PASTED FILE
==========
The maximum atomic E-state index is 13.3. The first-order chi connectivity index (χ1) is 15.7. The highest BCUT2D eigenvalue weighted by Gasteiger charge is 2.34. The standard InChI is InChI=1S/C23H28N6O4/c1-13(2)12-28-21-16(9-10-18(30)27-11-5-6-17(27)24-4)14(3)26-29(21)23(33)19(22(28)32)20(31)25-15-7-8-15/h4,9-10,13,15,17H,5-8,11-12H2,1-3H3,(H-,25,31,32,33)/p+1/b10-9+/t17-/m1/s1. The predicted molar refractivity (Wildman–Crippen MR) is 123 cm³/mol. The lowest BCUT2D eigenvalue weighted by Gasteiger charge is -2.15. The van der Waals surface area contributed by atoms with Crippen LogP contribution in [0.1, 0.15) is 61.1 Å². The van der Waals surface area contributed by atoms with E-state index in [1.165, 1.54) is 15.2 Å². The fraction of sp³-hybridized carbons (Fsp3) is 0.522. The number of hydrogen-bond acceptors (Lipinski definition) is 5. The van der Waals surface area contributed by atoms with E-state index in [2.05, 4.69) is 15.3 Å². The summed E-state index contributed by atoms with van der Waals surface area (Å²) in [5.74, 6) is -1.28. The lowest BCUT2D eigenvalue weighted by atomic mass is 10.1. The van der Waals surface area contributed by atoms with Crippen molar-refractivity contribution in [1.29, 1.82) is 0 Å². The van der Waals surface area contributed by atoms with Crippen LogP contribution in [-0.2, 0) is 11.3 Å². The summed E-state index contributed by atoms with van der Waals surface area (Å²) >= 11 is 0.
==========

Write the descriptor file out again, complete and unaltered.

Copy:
The maximum atomic E-state index is 13.3. The first-order chi connectivity index (χ1) is 15.7. The highest BCUT2D eigenvalue weighted by Gasteiger charge is 2.34. The standard InChI is InChI=1S/C23H28N6O4/c1-13(2)12-28-21-16(9-10-18(30)27-11-5-6-17(27)24-4)14(3)26-29(21)23(33)19(22(28)32)20(31)25-15-7-8-15/h4,9-10,13,15,17H,5-8,11-12H2,1-3H3,(H-,25,31,32,33)/p+1/b10-9+/t17-/m1/s1. The predicted molar refractivity (Wildman–Crippen MR) is 123 cm³/mol. The lowest BCUT2D eigenvalue weighted by Gasteiger charge is -2.15. The van der Waals surface area contributed by atoms with Crippen LogP contribution in [0.1, 0.15) is 61.1 Å². The van der Waals surface area contributed by atoms with E-state index in [1.165, 1.54) is 15.2 Å². The fraction of sp³-hybridized carbons (Fsp3) is 0.522. The number of hydrogen-bond acceptors (Lipinski definition) is 5. The van der Waals surface area contributed by atoms with E-state index in [2.05, 4.69) is 15.3 Å². The summed E-state index contributed by atoms with van der Waals surface area (Å²) in [5.74, 6) is -1.28. The lowest BCUT2D eigenvalue weighted by atomic mass is 10.1. The van der Waals surface area contributed by atoms with Crippen molar-refractivity contribution in [1.29, 1.82) is 0 Å². The van der Waals surface area contributed by atoms with Crippen LogP contribution in [-0.2, 0) is 11.3 Å². The summed E-state index contributed by atoms with van der Waals surface area (Å²) >= 11 is 0.